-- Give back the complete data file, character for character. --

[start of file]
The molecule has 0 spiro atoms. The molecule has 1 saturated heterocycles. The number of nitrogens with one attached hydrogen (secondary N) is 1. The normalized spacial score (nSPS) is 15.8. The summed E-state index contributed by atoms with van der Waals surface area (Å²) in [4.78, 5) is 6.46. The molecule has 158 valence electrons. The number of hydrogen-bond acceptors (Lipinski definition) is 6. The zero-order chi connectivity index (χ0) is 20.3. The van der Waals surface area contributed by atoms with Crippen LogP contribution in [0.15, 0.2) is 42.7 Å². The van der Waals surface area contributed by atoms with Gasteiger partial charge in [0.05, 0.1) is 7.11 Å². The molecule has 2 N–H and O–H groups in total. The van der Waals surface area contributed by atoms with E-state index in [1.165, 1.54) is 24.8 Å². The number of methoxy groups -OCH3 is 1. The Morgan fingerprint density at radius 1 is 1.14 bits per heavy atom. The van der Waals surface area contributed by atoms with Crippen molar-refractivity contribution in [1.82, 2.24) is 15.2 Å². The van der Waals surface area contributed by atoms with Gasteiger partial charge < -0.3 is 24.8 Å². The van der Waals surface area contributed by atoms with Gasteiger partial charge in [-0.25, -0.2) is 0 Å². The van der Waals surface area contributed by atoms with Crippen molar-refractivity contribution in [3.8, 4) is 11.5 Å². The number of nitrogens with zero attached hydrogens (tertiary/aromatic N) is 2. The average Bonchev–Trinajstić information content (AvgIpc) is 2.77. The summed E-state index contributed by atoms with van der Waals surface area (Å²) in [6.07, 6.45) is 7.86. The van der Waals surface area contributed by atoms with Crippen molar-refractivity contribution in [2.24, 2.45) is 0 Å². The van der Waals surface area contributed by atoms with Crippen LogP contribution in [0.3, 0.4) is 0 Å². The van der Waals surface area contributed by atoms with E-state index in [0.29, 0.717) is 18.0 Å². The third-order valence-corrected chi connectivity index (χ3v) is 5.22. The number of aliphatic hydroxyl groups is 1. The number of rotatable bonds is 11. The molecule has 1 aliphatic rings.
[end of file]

The molecule has 0 spiro atoms. The molecule has 1 saturated heterocycles. The number of nitrogens with one attached hydrogen (secondary N) is 1. The normalized spacial score (nSPS) is 15.8. The summed E-state index contributed by atoms with van der Waals surface area (Å²) in [4.78, 5) is 6.46. The molecule has 158 valence electrons. The number of hydrogen-bond acceptors (Lipinski definition) is 6. The zero-order chi connectivity index (χ0) is 20.3. The van der Waals surface area contributed by atoms with Crippen LogP contribution in [0.15, 0.2) is 42.7 Å². The van der Waals surface area contributed by atoms with Gasteiger partial charge in [0.05, 0.1) is 7.11 Å². The molecule has 2 N–H and O–H groups in total. The van der Waals surface area contributed by atoms with E-state index in [1.165, 1.54) is 24.8 Å². The number of methoxy groups -OCH3 is 1. The Morgan fingerprint density at radius 1 is 1.14 bits per heavy atom. The van der Waals surface area contributed by atoms with Crippen molar-refractivity contribution in [1.82, 2.24) is 15.2 Å². The van der Waals surface area contributed by atoms with Gasteiger partial charge < -0.3 is 24.8 Å². The van der Waals surface area contributed by atoms with Gasteiger partial charge in [-0.25, -0.2) is 0 Å². The van der Waals surface area contributed by atoms with Crippen molar-refractivity contribution in [3.8, 4) is 11.5 Å². The number of nitrogens with zero attached hydrogens (tertiary/aromatic N) is 2. The average Bonchev–Trinajstić information content (AvgIpc) is 2.77. The summed E-state index contributed by atoms with van der Waals surface area (Å²) in [6.07, 6.45) is 7.86. The van der Waals surface area contributed by atoms with Crippen molar-refractivity contribution in [2.24, 2.45) is 0 Å². The van der Waals surface area contributed by atoms with Crippen LogP contribution in [0.3, 0.4) is 0 Å². The van der Waals surface area contributed by atoms with E-state index in [0.29, 0.717) is 18.0 Å². The third-order valence-corrected chi connectivity index (χ3v) is 5.22. The number of aliphatic hydroxyl groups is 1. The number of rotatable bonds is 11. The molecule has 1 aliphatic rings.